Social care is a ticking time bomb in Britain – why don’t any of the main parties have a plan to tackle it? | Gaby Hinsliff

In a church hall in suburban Croydon, south London, a familiar Beatles medley plays. The crowd sways and sings, and an 80-year-old woman reaches out to take her husband’s hand.

Paul has vascular dementia and can no longer speak, but from time to time he smiles as if he recognizes him. His wife, Jill, says they were sent home after their diagnosis with nothing more than an information leaflet and the feeling that they were on their own as there is not much the NHS can offer. A caseworker comes for half an hour twice a week, but other than that, Jill looks after Paul while she waits for the heart operation herself and worries about what they will do when she has the operation. He was recently hospitalized with an infection and she found him “trying to get out of bed by himself because he doesn’t know how to use the doorbell and he was terrified.” But at least this Singing for the Brain therapeutic group, organized by the Alzheimer’s Society for people with dementia and their carers, is a weekly opportunity to get out of the house and be with people who understand.

“It’s about friendship really,” says Peter Edwards, the leader of the group funded by Merton council to lead today’s song. He has cast Elvis, Queen, Carole King and many Beatles; whatever makes them young again, to their lives spread out before them, dancing with their lovers. The volunteers who distribute the tea are always friendly and an air of extraordinary tenderness permeates the room.

Care is, as Liberal Democrat leader Ed Davey said in a moving election broadcast about caring for his severely disabled son, the story of millions. It is the story of Keir Starmer, whose mother suffered painfully from a form of arthritis, and it was also the story of David Cameron during the six tragic short years he survived his son Ivan.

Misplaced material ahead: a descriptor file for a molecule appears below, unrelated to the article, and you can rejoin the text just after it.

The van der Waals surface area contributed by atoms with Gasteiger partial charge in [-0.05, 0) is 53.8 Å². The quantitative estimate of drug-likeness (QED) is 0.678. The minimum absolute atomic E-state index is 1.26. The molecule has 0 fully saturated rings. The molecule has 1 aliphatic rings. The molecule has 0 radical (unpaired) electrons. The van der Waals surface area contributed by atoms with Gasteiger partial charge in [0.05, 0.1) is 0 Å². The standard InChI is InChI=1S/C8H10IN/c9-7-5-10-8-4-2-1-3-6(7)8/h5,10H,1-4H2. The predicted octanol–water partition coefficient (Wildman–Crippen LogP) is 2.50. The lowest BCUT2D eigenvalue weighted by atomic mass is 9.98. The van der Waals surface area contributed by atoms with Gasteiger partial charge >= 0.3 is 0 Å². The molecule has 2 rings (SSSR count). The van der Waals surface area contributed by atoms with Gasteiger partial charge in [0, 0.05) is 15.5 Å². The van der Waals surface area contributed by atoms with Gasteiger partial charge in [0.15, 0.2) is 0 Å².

These intimate experiences have deeply affected all three men and yet somehow Cameron still led a coalition (of which Davey was part) that cut the budgets of councils providing social care, while Starmer is yet to announce comprehensive plans to solve it.

Along with the rise of AI or the threat of Russia, dementia is one of the hidden forces reshaping the British political landscape. Almost two-thirds of council funding already goes solely to social care for seriously ill adults and children, painfully reducing other priorities. But by 2040, the number of Britons living with dementia is predicted to increase by around 40%, from 982,000 people to 1.4 million. Even now we don’t have enough beds or staff in nursing homes, but we will need many more. Meanwhile, the costs to the state are dwarfed by the cost to the sick themselves, depleting life savings to pay for the nursing care that if they had cancer they would receive for free, and for families who are left paying the bills. . The care economy seems hopelessly failing, and yet there is a bright spot on the horizon.